Developing Successful Family Partnerships across

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Transcript Developing Successful Family Partnerships across

Developing Successful Family
Partnerships across Ethnically and
Linguistically Diverse EC Learning
Linda C. Halgunseth, Ph.D.
Office of Applied Research
Family Partnerships
a) Two-way dialogue
b) Team-oriented approach
c) Relationship between Educator/Caregiver
and Family
Not Parent Education
Parent Education is not a true partnership
Implies the professional has all the
Disregards the knowledge-base and
strengths of the family
Family Partnerships Help
Children Succeed!
Higher preschool performance and
promotion to next grade 1, 2
More positive engagements with peers,
adults, and learning3
Buffers negative impact of poverty on
academic and behavioral outcomes4
Benefits persist over time4
Demographic Shifts
and EC Educators
44.9% of children ages 0-4 are of color5
More than 16% of children in preschool
programs speak languages other than
English at home (50% in some parts of
the country)6, 7
Many EC teachers do not feel they were
properly prepared to work with culturally
and linguistically diverse families8
Culture and Family
Cultural Values9, 10
Values Motivate Family Behavior9, 10, 11
Diversity exists within each Cultural and
Ethnic Group (“No somos iguales;” Stress
vs. Cultural Values; financial strain,
Hierarchy)10, 12
Language and Families
Cognitive & Social Benefits
innate capacity to learn and distinguish multiple
languages from birth13, 14
early dual exposure does not delay development in
either language14
greater brain tissue density (language, memory, and
more neural activity17
stronger social skills, teacher-child relationships, and
less likely to be bullied by peers18
Long Term Benefits19, 20, 21
Why Change Practices and Policies?
Demographic shifts will continue
2050 predictions; ethnic-minorities will become the
majority group22
Identity formation starts in early childhood4
Benefits of Family School Partnerships4
Dual Language program predicts positive child
Old way is not working15, 22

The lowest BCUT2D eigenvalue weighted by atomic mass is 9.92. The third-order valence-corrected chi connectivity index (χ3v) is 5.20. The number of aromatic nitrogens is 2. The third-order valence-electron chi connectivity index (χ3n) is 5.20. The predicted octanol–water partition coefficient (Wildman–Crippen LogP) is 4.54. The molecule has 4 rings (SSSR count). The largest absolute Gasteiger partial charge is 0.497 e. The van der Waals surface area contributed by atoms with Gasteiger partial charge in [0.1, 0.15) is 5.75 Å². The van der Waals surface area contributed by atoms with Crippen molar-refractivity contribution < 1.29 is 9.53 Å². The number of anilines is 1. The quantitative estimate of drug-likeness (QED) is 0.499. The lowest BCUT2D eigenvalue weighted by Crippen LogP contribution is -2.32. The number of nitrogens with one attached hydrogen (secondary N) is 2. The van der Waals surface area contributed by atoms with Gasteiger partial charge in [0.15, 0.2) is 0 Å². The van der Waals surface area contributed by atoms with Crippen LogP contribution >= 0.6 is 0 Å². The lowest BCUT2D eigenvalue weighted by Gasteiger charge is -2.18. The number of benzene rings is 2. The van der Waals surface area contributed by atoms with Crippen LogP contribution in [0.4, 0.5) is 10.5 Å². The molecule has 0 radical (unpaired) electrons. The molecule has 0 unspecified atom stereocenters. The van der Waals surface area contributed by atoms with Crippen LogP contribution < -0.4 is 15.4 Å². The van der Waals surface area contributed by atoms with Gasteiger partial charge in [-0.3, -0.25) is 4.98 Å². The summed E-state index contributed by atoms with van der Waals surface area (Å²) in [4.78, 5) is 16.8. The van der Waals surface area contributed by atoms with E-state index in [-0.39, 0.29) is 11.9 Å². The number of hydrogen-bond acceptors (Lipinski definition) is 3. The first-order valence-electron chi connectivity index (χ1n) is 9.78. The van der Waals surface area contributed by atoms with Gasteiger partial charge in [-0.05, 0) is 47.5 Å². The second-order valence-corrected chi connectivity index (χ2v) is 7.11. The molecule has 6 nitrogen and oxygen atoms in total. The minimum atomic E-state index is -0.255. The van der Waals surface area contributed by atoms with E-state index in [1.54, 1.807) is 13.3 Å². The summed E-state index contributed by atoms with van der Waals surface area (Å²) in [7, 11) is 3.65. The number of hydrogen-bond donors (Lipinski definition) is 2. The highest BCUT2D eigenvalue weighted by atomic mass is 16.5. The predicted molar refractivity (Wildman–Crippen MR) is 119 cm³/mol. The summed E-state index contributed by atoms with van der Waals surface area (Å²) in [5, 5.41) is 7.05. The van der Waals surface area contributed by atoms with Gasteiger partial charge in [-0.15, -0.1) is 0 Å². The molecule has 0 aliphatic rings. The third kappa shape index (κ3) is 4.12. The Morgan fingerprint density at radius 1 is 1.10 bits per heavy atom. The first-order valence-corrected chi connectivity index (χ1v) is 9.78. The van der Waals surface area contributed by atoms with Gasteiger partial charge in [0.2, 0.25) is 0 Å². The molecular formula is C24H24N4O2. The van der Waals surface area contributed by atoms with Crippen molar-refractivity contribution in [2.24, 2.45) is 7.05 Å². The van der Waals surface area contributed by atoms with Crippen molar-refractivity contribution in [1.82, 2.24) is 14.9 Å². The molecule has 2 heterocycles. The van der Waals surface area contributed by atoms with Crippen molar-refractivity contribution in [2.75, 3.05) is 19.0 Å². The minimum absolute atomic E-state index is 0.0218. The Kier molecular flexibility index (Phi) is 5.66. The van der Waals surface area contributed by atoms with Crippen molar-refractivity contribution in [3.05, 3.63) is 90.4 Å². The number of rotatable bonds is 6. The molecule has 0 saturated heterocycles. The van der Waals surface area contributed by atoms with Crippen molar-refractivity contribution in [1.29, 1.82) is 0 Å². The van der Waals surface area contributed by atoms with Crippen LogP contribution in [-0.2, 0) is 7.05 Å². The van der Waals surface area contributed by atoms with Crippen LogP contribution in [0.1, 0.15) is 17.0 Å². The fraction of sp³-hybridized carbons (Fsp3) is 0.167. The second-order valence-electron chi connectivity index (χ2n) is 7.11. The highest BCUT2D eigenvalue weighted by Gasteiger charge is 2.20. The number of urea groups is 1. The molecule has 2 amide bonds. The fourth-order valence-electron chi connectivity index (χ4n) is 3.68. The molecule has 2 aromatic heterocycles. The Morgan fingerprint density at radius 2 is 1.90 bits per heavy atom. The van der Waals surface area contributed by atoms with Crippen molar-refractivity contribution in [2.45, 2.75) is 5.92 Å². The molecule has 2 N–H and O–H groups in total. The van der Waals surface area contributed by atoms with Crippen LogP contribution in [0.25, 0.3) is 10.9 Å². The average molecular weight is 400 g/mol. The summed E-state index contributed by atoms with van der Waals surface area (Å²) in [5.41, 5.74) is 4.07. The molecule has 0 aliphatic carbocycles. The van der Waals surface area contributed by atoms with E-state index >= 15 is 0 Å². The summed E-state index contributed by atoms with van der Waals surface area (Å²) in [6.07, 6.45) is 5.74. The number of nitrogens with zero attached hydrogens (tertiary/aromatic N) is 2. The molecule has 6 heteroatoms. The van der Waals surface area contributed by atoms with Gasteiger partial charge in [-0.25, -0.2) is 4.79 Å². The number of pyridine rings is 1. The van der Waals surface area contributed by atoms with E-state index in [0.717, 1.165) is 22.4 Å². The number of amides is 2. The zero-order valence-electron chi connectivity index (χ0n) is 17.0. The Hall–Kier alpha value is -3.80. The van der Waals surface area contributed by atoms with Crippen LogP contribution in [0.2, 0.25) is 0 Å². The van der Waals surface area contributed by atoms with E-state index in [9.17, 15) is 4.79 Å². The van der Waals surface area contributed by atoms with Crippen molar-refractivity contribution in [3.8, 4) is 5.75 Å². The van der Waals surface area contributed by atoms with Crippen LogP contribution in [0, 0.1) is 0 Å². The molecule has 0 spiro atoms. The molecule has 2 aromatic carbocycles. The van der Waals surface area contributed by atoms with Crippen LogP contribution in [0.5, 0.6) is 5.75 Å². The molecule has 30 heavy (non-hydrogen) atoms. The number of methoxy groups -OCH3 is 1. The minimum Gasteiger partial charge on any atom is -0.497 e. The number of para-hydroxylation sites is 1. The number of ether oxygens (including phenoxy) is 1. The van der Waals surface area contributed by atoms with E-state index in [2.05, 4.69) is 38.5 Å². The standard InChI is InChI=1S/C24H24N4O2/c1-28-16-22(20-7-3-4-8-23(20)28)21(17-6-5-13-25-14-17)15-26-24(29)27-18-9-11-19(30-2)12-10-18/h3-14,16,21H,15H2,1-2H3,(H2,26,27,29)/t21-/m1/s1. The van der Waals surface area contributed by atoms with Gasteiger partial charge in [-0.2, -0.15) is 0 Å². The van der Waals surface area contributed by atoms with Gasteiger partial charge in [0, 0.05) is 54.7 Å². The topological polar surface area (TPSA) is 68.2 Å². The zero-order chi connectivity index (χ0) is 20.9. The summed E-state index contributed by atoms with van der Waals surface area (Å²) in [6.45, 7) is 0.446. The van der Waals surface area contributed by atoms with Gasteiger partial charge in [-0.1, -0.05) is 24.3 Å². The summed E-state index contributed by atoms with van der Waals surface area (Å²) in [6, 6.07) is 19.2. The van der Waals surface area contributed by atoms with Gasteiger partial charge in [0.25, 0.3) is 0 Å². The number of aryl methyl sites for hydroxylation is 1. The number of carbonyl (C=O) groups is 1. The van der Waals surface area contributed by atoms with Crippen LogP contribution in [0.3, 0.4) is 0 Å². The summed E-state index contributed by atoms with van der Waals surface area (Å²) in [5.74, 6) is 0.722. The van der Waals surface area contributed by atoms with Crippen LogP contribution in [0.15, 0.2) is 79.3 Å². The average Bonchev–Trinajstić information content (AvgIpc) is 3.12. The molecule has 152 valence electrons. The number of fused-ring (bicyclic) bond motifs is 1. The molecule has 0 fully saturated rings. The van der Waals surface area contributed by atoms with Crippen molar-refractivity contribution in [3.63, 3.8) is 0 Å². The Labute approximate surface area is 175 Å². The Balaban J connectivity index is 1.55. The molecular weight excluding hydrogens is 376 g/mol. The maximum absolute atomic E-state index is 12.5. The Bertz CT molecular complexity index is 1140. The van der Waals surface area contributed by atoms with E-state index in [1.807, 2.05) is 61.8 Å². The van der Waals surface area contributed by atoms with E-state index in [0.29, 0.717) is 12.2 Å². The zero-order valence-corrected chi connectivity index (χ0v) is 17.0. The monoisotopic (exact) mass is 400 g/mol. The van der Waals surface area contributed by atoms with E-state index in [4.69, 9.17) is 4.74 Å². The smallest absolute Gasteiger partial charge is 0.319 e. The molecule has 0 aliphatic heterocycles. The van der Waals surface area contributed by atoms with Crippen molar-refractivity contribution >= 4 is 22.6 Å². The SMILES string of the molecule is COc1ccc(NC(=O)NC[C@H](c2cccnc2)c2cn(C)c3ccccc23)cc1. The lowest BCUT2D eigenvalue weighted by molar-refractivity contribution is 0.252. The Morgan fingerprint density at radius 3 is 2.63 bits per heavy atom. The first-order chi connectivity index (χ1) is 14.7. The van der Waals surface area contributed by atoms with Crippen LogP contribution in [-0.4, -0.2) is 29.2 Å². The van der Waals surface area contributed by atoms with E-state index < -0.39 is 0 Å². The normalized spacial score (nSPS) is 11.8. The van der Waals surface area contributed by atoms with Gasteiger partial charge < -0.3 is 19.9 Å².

Policy Recommendations
Incorporate cultural competence in EC standards
New Project; QRIS; NAEYC & A.L Mailman
Davida McDonald, Senior Public Policy Advisor, NAEYC
Require all EC staff to understand first and second language
Continue to monitor the growth and achievement of young
ELL children
Require cross-cultural or inter-cultural competent staff
Recruit and retain additional EC staff at all levels who are
representative of the cultural and linguistic background of
the children in your program
Practice Recommendations
including cultures = enriches program; different does
not mean dysfunctional
Self-Reflection (own background, history,
stereotypes, values, customs, behaviors)
Open Communication
Include Family in Curriculum Development
surveys, questionnaires (What are your family’s goal for
your child; work together to achieve)
Practice Recommendations
Invite Community Role Models and Volunteers
Build on Language Capacities of Child
Teaching Young Children (News From the Field,
Nursery Rhymes, Songs, Extended Vocabulary,
Early Literacy Skills22
Nonverbal Communication
Thank you!
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part of the consciousness of the child,
then the culture of the child must be first
in the consciousness of the teacher.”
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The National Association for the Education of Young Children (NAEYC) has received a
planning grant from the A.L. Mailman Foundation to determine the feasibility of
developing criteria, as well as a tool, to measure the level of cultural competence in
quality rating and improvement systems (QRIS). Contact Davida McDonald, Senior
Public Policy Advisor (NAEYC), for more information: [email protected]
For more information about Teaching Young Children, contact Derry Koralek, Editor,
[email protected]
Linda C. Halgunseth, Ph.D.
Research Coordinator
Office of Applied Research (OAR)
National Association for the Education of
Young Children (NAEYC)
1313 L Street, NW Suite 400
Washington, DC 20005
(202) 350-8859
[email protected]